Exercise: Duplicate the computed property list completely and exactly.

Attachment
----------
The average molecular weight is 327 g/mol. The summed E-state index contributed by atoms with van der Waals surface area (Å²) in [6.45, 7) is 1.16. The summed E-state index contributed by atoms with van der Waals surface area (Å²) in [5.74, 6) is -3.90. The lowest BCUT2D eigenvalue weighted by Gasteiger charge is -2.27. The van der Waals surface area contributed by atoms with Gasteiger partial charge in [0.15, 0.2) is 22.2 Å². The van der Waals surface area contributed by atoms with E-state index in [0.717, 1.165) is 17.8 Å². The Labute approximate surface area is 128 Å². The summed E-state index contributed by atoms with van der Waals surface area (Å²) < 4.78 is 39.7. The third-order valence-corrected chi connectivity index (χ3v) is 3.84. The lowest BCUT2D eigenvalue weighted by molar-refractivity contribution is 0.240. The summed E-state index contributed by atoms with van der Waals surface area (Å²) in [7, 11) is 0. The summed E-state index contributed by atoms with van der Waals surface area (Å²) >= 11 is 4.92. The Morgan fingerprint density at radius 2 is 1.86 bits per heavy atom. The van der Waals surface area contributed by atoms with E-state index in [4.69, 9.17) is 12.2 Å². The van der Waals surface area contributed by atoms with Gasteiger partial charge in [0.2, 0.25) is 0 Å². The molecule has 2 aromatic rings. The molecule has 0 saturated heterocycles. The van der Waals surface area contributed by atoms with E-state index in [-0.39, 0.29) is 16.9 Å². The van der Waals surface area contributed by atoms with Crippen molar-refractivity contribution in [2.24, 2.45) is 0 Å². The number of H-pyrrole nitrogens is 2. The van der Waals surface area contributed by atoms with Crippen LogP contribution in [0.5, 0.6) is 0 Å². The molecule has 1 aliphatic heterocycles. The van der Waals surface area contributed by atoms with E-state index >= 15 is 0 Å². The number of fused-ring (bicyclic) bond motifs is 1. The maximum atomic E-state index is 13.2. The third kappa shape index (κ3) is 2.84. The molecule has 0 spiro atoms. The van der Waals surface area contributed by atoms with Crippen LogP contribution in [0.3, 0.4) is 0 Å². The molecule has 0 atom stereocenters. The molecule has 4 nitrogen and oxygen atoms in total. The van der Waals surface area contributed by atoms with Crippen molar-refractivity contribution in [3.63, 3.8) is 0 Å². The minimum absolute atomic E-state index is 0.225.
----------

The average molecular weight is 327 g/mol. The summed E-state index contributed by atoms with van der Waals surface area (Å²) in [6.45, 7) is 1.16. The summed E-state index contributed by atoms with van der Waals surface area (Å²) in [5.74, 6) is -3.90. The lowest BCUT2D eigenvalue weighted by Gasteiger charge is -2.27. The van der Waals surface area contributed by atoms with Gasteiger partial charge in [0.15, 0.2) is 22.2 Å². The van der Waals surface area contributed by atoms with E-state index in [0.717, 1.165) is 17.8 Å². The Labute approximate surface area is 128 Å². The summed E-state index contributed by atoms with van der Waals surface area (Å²) < 4.78 is 39.7. The third-order valence-corrected chi connectivity index (χ3v) is 3.84. The lowest BCUT2D eigenvalue weighted by molar-refractivity contribution is 0.240. The summed E-state index contributed by atoms with van der Waals surface area (Å²) in [7, 11) is 0. The summed E-state index contributed by atoms with van der Waals surface area (Å²) >= 11 is 4.92. The Morgan fingerprint density at radius 2 is 1.86 bits per heavy atom. The van der Waals surface area contributed by atoms with E-state index in [4.69, 9.17) is 12.2 Å². The van der Waals surface area contributed by atoms with Gasteiger partial charge in [0.2, 0.25) is 0 Å². The molecule has 2 aromatic rings. The molecule has 0 saturated heterocycles. The van der Waals surface area contributed by atoms with E-state index in [-0.39, 0.29) is 16.9 Å². The van der Waals surface area contributed by atoms with Crippen molar-refractivity contribution in [2.24, 2.45) is 0 Å². The number of H-pyrrole nitrogens is 2. The van der Waals surface area contributed by atoms with Crippen LogP contribution in [0.5, 0.6) is 0 Å². The molecule has 1 aliphatic heterocycles. The van der Waals surface area contributed by atoms with E-state index >= 15 is 0 Å². The number of fused-ring (bicyclic) bond motifs is 1. The maximum atomic E-state index is 13.2. The third kappa shape index (κ3) is 2.84. The molecule has 0 spiro atoms. The van der Waals surface area contributed by atoms with Crippen LogP contribution in [0.3, 0.4) is 0 Å². The molecule has 0 atom stereocenters. The molecule has 4 nitrogen and oxygen atoms in total. The van der Waals surface area contributed by atoms with Crippen molar-refractivity contribution in [3.63, 3.8) is 0 Å². The minimum absolute atomic E-state index is 0.225.